Sapiens, I seek thy help! We're about to begin building the backend infrastructure of our mobile application that is going to store (and organise) files quite a lot like Dropbox. While I did extensive reading on engineering blogs (and High Scalability posts) about the backend architectures of few large-scale applications, including Dropbox, the following points have left me undecided where to start:

  • I'm the only backend engineer on the team until we raise some money and hire more people.
  • My language of preference has been Ruby since I started developing projects big or small. I wrote API's for 2 separate mobile apps in the last two years, both in Ruby/Sinatra and want to know if that combination is suitable for applications of, say, Dropbox-scale. Plus PhusionPassenger nginx module as HTTP reverse proxy server?

  • The choice of DB. I've majorly used MongoDB as the primary data store in the last 2 apps. Now, from what I've tried to dig out about the other large-scale applications, MySQL and PostgreSQL dominate backend architectures, especially for those designed around our use case. A point to note, though, is are they 'stuck' with RDMS solutions because MongoDB wasn't as mature back than as it is right now? I do have some basic experience with MySQL and PostgreSQL both, but not to the extent of setting up replica set and sharding counterparts of MongoDB in them (not that I plan on sharding right at the beginning).

  • Finally, keeping all the above in consideration, does it make sense to start with a Ruby, Sinatra, nginx, MongoDB, Redis stack until launch (with the aim of getting there faster) and plan to switch to RDBMS later on as team assets grow?

1 Answer 1


If your application is just "going to store (and organise) files quite a lot like Dropbox", then I recommend you re-use an existing open source backend, and customize it (if you need). Make sure the backend you choose implements the CMIS protocol, rather than a non-standard API. That will allow you to switch backends easily in the future. The CMIS protocol allows you to manage and organize files, so it seems to fit your needs.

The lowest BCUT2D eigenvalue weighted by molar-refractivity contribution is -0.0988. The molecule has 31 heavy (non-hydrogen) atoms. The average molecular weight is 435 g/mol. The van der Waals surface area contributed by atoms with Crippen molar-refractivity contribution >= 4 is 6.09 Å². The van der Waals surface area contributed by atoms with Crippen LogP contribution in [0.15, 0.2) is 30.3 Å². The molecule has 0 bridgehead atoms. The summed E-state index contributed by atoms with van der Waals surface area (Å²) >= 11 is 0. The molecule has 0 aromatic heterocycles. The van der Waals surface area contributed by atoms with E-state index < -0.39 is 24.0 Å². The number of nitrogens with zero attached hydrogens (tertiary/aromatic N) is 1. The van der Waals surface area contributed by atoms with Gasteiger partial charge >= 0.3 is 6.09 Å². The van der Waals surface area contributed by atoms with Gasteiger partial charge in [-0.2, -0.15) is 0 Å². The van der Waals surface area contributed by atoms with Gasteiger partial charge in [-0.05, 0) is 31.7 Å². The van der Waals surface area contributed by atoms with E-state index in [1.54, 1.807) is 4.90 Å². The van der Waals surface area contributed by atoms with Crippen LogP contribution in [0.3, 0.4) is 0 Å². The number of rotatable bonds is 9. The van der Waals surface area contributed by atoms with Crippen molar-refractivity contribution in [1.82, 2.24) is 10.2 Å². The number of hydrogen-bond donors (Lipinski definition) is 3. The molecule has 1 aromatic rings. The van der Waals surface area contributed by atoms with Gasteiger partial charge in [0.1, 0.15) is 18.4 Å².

There are several open source CMIS repositories, with various clustering and scalability characteristics, the most popular are Alfresco and Nuxeo. They come with a web interface that you can ignore, use a firewall to block everything except CMIS (you can tell by URL). Their licenses are respectively LGPL and Apache 2, which means that you can build on them and don't have to make your code itself open source.

If you are into NoSQL, I recommend NemakiWare (disclaimer: I worked on it). It uses CouchDB and is CMIS-compatible. It is actually being used as the backend server for a Dropbox-like service, both the server and the client are open source.

Note: I was in your shoes a few years ago, building a Dropbox-like client app, and I chose to make it compatible with any CMIS-compliant server.

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